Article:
Adam Carriker could carve out an hour or two of family time each day during training camp in his first two seasons with the Washington Redskins. If the club’s plans for 2013 become reality, though, that will be replaced by team-bonding time.
The Redskins expect to relocate their preseason operation from team headquarters in Ashburn to Richmond, the club and Virginia Gov. Bob McDonnell’s office announced Wednesday morning.
“You get a chance to get a little camaraderie,” Shanahan said in March when discussing the possibility. “With the players being away, it forces guys to be with each other a little bit more.”
That was Carriker’s experience when he was a member of the St. Louis Rams in 2008. The Rams escaped the oppressive Missouri heat that summer by relocating to Concordia University in Wisconsin on the shore of Lake Michigan.
“You definitely get away from other things, from every other aspect of your life, and it’s purely just about football,” he recalled.
“I remember one day it was 80 degrees. I was like, “Oh my God, it’s so hot!” he said with a laugh. Carriker occasionally ate lunch near the water and even took a boat out on the lake to go fishing during the team’s day off.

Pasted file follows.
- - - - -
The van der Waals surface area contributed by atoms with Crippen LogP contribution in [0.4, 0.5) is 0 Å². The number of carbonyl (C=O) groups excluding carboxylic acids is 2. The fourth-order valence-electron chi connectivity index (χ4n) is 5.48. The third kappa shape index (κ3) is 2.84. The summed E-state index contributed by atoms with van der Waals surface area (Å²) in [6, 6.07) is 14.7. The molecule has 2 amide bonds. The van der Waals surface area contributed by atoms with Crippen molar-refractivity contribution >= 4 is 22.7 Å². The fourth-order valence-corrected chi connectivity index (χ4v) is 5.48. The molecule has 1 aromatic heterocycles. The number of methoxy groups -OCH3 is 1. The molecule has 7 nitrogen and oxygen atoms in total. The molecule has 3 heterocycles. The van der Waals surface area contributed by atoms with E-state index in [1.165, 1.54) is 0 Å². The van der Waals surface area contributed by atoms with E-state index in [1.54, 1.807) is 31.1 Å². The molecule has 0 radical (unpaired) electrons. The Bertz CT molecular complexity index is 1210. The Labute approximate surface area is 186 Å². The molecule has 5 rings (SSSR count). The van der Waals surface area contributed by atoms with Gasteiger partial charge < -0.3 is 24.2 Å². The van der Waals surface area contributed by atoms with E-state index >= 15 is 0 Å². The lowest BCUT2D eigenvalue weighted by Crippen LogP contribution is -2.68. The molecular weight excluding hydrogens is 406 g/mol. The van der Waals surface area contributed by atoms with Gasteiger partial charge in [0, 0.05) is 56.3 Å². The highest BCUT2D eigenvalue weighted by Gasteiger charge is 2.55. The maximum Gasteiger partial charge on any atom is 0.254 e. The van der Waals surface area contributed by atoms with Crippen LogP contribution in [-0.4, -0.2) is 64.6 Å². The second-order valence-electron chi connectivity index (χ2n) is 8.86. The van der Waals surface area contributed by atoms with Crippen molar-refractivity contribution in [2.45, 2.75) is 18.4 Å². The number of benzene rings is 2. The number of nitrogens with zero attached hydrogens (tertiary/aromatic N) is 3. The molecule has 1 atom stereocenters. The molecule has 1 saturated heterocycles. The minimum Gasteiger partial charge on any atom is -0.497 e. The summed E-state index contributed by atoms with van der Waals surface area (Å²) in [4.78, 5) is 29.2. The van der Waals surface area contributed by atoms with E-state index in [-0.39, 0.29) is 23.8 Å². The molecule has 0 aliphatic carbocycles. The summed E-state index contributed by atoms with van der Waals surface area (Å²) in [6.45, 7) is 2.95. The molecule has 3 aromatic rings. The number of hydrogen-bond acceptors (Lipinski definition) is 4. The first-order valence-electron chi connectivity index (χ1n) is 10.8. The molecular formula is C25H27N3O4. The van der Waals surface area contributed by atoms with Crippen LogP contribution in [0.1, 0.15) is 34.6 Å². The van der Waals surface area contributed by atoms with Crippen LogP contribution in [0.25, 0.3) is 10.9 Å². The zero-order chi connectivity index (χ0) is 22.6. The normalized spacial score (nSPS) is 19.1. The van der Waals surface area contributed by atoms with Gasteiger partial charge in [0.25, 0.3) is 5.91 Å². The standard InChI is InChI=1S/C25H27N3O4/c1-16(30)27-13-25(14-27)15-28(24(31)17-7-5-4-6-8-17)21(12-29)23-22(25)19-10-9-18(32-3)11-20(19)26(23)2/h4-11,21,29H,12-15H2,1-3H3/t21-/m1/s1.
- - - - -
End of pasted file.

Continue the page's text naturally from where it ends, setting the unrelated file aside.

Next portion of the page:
His routine with the Redskins the past two summers is much different.
After the team’s morning practice, he drives home, has lunch with his wife and children and takes an hourlong nap before returning to Redskins Park for the afternoon practice. Then it’s home for another hour of family time before reporting to the team hotel for the night. Shanahan requires players to stay at the hotel.
“It’s nice to see family,” Carriker said. “It’s nice to hang out. Obviously when you go away, you don’t have that opportunity. Some people might see that as a positive, some people might see that as a negative.”
Chris Chester spent training camp during each his five seasons with the Baltimore Ravens at McDaniel College in Westminster, Md.
To him, the biggest difference between going away to camp and being at Redskins Park last summer has nothing to do with camaraderie.
“It was definitely bare bones,” Chester said. “It was not as nice as what you’re used to with a nice big locker room and showers and all that stuff. That’s the first thing that comes to mind — we’re going to be dealing with slightly less nice facilities.”
Chester’s line of thinking reflects a major reason why 18 of the NFL’s 32 teams hosted training camp at their home facilities last season. Teams’ headquarters already are equipped with weight rooms and health and training facilities to accommodate a football team.